- It means you are depriving your system of the energy it needs to stay physically active and function effectively (including performing biological processes like calorie burning).
- It results in unstable blood sugar levels throughout the day, contributing to cravings, unpredictable appetite patterns and even (in the long-term) health conditions like diabetes.
- It is a short-term measure and will not resolve your long-term weight issues.
Skipping meals is therefore clearly not the answer to healthy, successful weight loss – and it can never amount to a balanced diet. The ideal way to eat well at the same time as shedding pounds is to adopt a sensible weight management plan, i.e. making improved eating choices based on the principles of a balanced diet, keeping active, staying hydrated and overhauling any unhealthy lifestyle habits (such as smoking, drinking to excess etc).
Metabolism plays a central role in how efficiently you absorb nutrients, how quickly you burn fat and how successfully you lose weight. As such, it really shouldn’t be overlooked as part of your plan of action for a balanced diet and smart weight management.
Supplementing your balanced diet
If you manage to shape a balanced diet and stick to it, you might be wondering why anyone would then need (or choose) to supplement that diet with additional vitamins, minerals or other nutrients. Below are just some of the most common reasons:
- As a result of depleted soil, long-distance transportation, prolonged shelf-life, pasteurisation, cooking methods (such as microwaving) and chemical substances in our food etc, it is often lacking in nutrients. For instance, the level of vitamin C in vegetables can reduce by half within 5 minutes of being cut, and by up to 70% after just 20 minutes. Similarly, heating food destroys many of the digestive enzymes, approximately half of the protein content, close to 60% of vitamins and renders about 60% of the minerals non-absorbable.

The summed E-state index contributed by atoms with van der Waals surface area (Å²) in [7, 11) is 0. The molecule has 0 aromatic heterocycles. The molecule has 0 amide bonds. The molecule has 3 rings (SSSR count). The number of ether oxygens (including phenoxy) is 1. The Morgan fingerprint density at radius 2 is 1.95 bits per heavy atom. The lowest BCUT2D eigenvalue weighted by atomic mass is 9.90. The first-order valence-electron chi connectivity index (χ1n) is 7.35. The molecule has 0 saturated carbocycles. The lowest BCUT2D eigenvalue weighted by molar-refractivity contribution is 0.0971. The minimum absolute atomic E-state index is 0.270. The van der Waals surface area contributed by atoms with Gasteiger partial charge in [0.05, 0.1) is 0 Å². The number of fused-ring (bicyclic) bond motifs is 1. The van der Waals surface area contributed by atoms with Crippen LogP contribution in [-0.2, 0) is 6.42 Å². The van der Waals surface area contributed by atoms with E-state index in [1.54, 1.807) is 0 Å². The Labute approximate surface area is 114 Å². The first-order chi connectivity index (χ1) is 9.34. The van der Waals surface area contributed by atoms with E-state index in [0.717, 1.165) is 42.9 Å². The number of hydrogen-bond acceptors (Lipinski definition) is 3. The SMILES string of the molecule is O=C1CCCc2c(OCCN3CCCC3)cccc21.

- Reduced food choice (for example, as a result of dieting, lifestyle choice or allergy) can make it tougher to ensure you receive the full spectrum of nutrients that your body needs on a daily basis from your meals alone. This is a particular issue for slimmers, vegetarians, vegans, coeliacs etc.
- Those troubled with long-standing digestive complaints will often find that it’s harder for them to slim down. Ironically, it’s a vicious circle, because digestive system problems are a common side-effect of being overweight in the first place (most likely due to poor diet over a number of years), and then just continue to exacerbate weight issues as time goes by. For instance, digestive problems can also contribute to weight gain by impacting negatively on everything from nutrient absorption, liver function, hormonal balance, blood fat levels and even your ability to stay active.
* Before changing your diet or taking health supplements, it is recommended to consult your doctor or qualified health practitioner (particularly if you are pregnant, breastfeeding or on medications).